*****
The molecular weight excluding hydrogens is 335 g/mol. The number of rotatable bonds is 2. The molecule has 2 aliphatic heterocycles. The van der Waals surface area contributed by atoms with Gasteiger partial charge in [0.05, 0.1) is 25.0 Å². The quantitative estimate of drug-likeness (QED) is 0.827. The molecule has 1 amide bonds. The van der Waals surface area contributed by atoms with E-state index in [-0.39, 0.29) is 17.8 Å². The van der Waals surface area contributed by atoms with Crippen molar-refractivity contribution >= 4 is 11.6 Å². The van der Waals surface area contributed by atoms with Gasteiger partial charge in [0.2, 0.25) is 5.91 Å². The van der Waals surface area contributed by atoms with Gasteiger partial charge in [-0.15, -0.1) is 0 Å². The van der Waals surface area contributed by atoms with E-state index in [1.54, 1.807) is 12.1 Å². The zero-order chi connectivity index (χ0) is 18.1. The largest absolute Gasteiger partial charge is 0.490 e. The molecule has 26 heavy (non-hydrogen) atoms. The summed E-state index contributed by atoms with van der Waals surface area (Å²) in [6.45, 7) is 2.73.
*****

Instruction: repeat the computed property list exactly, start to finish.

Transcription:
The molecular weight excluding hydrogens is 335 g/mol. The number of rotatable bonds is 2. The molecule has 2 aliphatic heterocycles. The van der Waals surface area contributed by atoms with Gasteiger partial charge in [0.05, 0.1) is 25.0 Å². The quantitative estimate of drug-likeness (QED) is 0.827. The molecule has 1 amide bonds. The van der Waals surface area contributed by atoms with E-state index in [-0.39, 0.29) is 17.8 Å². The van der Waals surface area contributed by atoms with Crippen molar-refractivity contribution >= 4 is 11.6 Å². The van der Waals surface area contributed by atoms with Gasteiger partial charge in [0.2, 0.25) is 5.91 Å². The van der Waals surface area contributed by atoms with Gasteiger partial charge in [-0.15, -0.1) is 0 Å². The van der Waals surface area contributed by atoms with E-state index in [1.54, 1.807) is 12.1 Å². The zero-order chi connectivity index (χ0) is 18.1. The largest absolute Gasteiger partial charge is 0.490 e. The molecule has 26 heavy (non-hydrogen) atoms. The summed E-state index contributed by atoms with van der Waals surface area (Å²) in [6.45, 7) is 2.73.